"As if Morales' season-ending ankle fracture early in 2010 wasn't bad enough, the 28-year-old slugger then kept Fantasy owners on the hook right up until the end of spring training last year, burning some of the early drafting types for a second straight season. Needless to say, nobody is counting on Morales for much now, which means he's likely to go for next to nothing on Draft Day. So far, his work in batting practice has the Angels cautiously optimistic that he'll be ready for the start of the season. Of course, we were hearing reports just as favorable this time last year only to find out he needed a second surgery, but what are the chances of that happening again? A second surgery was surprising enough. A third would be grounds for a lawsuit. Granted, a healthy Morales would face the same playing time obstacles as Mark Trumbo, but considering Morales is the better all-around hitter, he's a better gamble in the late rounds than Trumbo is in the middle rounds." - Scott White [Full Angels team fantasy preview

Fantasy Bust: Mark Trumbo​
"It's not that Trumbo can't repeat last year's 29 homers. It's just that, given his lack of plate discipline, everything has to go just right for it to happen. And already things are going wrong. The biggest blow came when the Angels signedAlbert Pujols, leaving Trumbo without a position. He was supposed to learn third base this offseason as a creative way to keep his bat in the lineup, but a stress fracture in his foot kept him off the practice field. The Angels still might try to rotate him between DH, third base and possibly left field, but such instability often has an adverse effect on a player's batting average, which in Trumbo's case, could lead to an on-base percentage lower than any number of homers could justify. Besides, if Kendrys Morales is healthy, it's all moot anyway. Trumbo will get drafted in mixed leagues given his potential for 30-plus homers, but consdiering all the variables at work here, he could easily be a waste of a pick." - Scott White [Full Angels team fantasy preview]  

Optimistic outlook
The rotation turns out to be baseball's best. Albert Pujols rebounds from last year's "disappointing" campaign. Chris Iannetta constitutes a substantial upgrade over the mercifully departed Jeff Mathis. Mike Trout lives up to the press clippings, and what figures to be one of the top benches around helps push the Angels to the top of the AL West. Oh, and then they win the World Series.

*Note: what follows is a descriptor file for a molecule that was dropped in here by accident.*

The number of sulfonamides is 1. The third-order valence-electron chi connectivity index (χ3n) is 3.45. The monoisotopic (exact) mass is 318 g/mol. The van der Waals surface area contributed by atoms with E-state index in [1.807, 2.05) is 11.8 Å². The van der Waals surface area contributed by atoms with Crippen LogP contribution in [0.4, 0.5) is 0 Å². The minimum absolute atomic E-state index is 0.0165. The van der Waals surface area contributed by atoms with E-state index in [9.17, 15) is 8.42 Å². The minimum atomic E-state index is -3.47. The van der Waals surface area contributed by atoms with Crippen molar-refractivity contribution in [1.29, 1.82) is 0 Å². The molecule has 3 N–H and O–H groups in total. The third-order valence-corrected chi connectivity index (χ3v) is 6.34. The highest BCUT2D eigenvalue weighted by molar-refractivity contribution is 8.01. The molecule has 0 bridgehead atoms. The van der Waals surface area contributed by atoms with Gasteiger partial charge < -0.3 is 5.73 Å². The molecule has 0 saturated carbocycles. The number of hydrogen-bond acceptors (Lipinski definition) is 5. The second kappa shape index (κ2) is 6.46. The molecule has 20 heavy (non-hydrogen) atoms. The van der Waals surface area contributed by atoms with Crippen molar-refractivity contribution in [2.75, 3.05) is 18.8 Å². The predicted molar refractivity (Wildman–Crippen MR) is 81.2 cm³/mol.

Pessimistic outlook
As good as the Angels are, it's not hard to envision struggles. That could happen if Pujols declines further, and they struggle to find a reliable fifth starter. The other starters are then undermined by a potentially thin setup corps. Vernon Wells struggles, and the team refuses to treat him as a sunk cost, which leaves Trout languishing in Triple-A. What else could go wrong? Kendrys Morales can't get healthy, and Mark Trumbo fails to repeat his 2011 power performance, which means the aging, worsening Bobby Abreu is without a steady platoon partner at DH. Meanwhile, the Rangers cruise to a third-straight division title. 

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Posted on: March 2, 2012 3:56 pm
Edited on: March 2, 2012 9:32 pm
 

2012 MLB top prospects



By Matt Snyder


We at CBSSports.com don't have a scouting guru, but prospect rankings are incredibly popular among fans these days, so we aren't about to neglect covering the preseason rankings. So this post will contain the consensus top 60 prospects from the baseball world. I've gone through and averaged out the rankings from the five major outlets that do them.